I have been deeply troubled to see the double standard between the way that the Justice Department has gone after the president, responded even in — with other Republicans and pro-life Americans and the way they seem to be – – to take no interest in getting to the bottom of allegations of corruption around President Biden’s family.

So I have deep concern about that. But, look, I don’t want to prejudge this indictment. I don’t know whether the government has the evidence beyond a reasonable doubt to support this case. The president is entitled to the presumption of innocence.

MAJOR GARRETT: Mr. Vice President, tell me about these notes that the special prosecutor referred to in the indictment.

Were those all the notes you took on all of your conversations with the former president at that time? Were you a note taker throughout your time as vice president? Did you hand them off to staff? Were these things you kept yourself? Tell me about the note — the note process.

FORMER VICE PRESIDENT MIKE PENCE: Well, I can tell you, Major, I have some limitations of what I can talk about relative to the grand jury.

But there was, from time to time, particularly at important moments, I had a practice of scribbling a note or two on my calendar just to memorialize it and remember it. And I did that in this case. I generally didn’t make a practice of taking notes in meetings over the four-year period of time.

But given the momentous events that were unfolding, I — I — I did take a few notes to remind myself of what had been said. And, you know, from very early on, the very first time the president raised the issue with me that I — that he was being told that I had the right to overturn the election, to reject or return votes, I — I — I told him I knew I had no such authority.

Look, I’m — I’m a student of American history. I knew the founders of this country would never have given any one person the right to choose what Electoral College votes to accept and which ones to reject. I was very consistent with the president about that. And my recollections all reflect that.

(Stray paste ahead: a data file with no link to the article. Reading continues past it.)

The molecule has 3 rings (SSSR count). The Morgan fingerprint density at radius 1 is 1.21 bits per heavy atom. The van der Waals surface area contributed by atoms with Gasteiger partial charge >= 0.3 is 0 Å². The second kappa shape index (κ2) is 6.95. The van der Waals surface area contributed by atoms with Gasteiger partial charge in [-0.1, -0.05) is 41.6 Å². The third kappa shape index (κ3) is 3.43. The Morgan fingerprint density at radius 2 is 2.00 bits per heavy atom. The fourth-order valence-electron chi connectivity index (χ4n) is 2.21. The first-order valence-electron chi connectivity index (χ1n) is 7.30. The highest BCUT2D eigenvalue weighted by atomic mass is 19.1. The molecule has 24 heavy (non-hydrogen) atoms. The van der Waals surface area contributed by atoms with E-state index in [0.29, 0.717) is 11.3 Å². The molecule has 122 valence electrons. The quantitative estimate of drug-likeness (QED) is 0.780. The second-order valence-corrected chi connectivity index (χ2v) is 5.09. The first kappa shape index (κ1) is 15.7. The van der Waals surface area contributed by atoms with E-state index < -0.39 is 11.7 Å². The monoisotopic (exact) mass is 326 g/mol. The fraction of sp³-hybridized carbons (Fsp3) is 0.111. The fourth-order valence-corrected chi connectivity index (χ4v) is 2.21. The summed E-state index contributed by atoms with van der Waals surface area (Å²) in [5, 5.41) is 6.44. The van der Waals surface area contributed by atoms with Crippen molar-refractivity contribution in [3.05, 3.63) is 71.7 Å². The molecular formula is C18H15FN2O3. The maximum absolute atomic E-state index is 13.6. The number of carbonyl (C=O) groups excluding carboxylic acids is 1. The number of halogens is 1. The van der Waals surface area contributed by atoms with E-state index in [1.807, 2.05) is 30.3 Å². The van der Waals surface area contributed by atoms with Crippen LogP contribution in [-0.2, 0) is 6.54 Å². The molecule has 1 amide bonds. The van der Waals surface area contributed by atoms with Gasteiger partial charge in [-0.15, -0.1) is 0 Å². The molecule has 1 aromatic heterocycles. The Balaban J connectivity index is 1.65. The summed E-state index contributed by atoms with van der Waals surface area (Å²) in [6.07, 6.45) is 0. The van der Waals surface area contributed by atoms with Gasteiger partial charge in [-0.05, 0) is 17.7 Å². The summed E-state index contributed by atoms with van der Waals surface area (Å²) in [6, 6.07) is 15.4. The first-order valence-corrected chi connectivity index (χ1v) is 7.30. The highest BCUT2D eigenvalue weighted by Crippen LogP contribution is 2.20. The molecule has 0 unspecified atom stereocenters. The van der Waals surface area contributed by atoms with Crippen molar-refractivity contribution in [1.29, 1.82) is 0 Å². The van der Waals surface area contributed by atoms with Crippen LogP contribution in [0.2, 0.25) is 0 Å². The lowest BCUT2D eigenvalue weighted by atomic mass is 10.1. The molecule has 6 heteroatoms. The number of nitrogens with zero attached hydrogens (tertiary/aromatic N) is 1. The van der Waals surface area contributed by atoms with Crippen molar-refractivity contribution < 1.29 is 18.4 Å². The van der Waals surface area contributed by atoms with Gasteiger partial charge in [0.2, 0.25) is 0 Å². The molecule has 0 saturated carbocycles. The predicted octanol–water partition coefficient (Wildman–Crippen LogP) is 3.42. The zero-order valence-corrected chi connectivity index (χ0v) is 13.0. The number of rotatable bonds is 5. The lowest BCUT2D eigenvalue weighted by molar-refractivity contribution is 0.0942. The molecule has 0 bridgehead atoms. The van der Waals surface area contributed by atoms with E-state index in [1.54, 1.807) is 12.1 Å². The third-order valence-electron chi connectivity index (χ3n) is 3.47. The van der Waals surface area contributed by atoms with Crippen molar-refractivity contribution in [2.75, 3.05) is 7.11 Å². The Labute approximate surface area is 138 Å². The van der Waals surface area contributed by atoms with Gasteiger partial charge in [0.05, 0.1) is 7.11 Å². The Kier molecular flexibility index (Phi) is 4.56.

But, you know, at — at the end of the day, the president continued to hold to that view. But I knew what my duty was. And, as I said, by God’s grace, we did our duty on that fateful day.

MAJOR GARRETT: Mr. Vice President, what do you believe the president’s state of mind was about whether he won or lost the 2020 election?

FORMER VICE PRESIDENT MIKE PENCE: You know, I really can’t say.

I — I — I don’t know what was in his mind. And it seemed to me, through all that period of time, the — the president was intent, as we all were, in getting to the bottom of voting irregularities that had taken place. There were roughly a half-a-dozen states that had changed the rules in the name of COVID, and, frankly, changed them in ways that could benefit Democrat candidates.

But, in more than 60 lawsuits, all of which I supported, and in reviews at state levels, there — there was never any evidence of widespread fraud that would have changed the outcome of the election in any of those states.

MAJOR GARRETT: Did you ever hear the president say “I lost” or did you ever take part in a meeting where it was clear from other words that he spoke that he knew he had lost and was preparing to leave the White House?

FORMER VICE PRESIDENT MIKE PENCE: I remember one occasion before Christmas where the president asked me what — what — what he thought we ought to do. We were just the two of us in the Oval Office, Major.

And I — I remember, I looked at him and I said: “Look, let all the lawsuits play out, let the Congress do their work to consider objections.” But I said, at the end of the day: “If the election goes the other way, I said we ought to take a bow. We ought to travel around the country.”

And I remember — I remember the president is standing in front of his desk, listening very intently to me. And I will never forget the way he just kind of pointed at me as if to — as if to say: That’s worth thinking about.

But I don’t know what was in his mind at the time.

MAJOR GARRETT: Would you ever vote again for Donald Trump?

FORMER VICE PRESIDENT MIKE PENCE: Look, I don’t think I will have to. I have to tell you everywhere I go, we receive encouragement.

MAJOR GARRETT: That wasn’t the question, Mr. Vice President.

Would you ever vote for Donald Trump again?

FORMER VICE PRESIDENT MIKE PENCE: Yes. Yes, I know what your question is.

But let me be very clear. I’m running for president because I don’t think anyone who ever puts himself over the Constitution should ever be president or should ever be president again. This country is in a lot of trouble. And we’ve got to get back to basics. We’ve got to get back to keeping faith of the Constitution.

We’ve got to get back to the policies that will make our economy strong, that’ll secure our border, that’ll support our military, that’ll defend our liberties and our values that are under a steady assault by the Biden administration.

And we’re going to work our hearts out to earn the right to be that standard-bearer.

MAJOR GARRETT: One last thing. Do you believe the former president can receive a fair trial in the District of Columbia?

FORMER VICE PRESIDENT MIKE PENCE: Well, I — I — I would hope so, but I – – I don’t want to prejudge the indictment or prejudge whether — whether the government can make their case.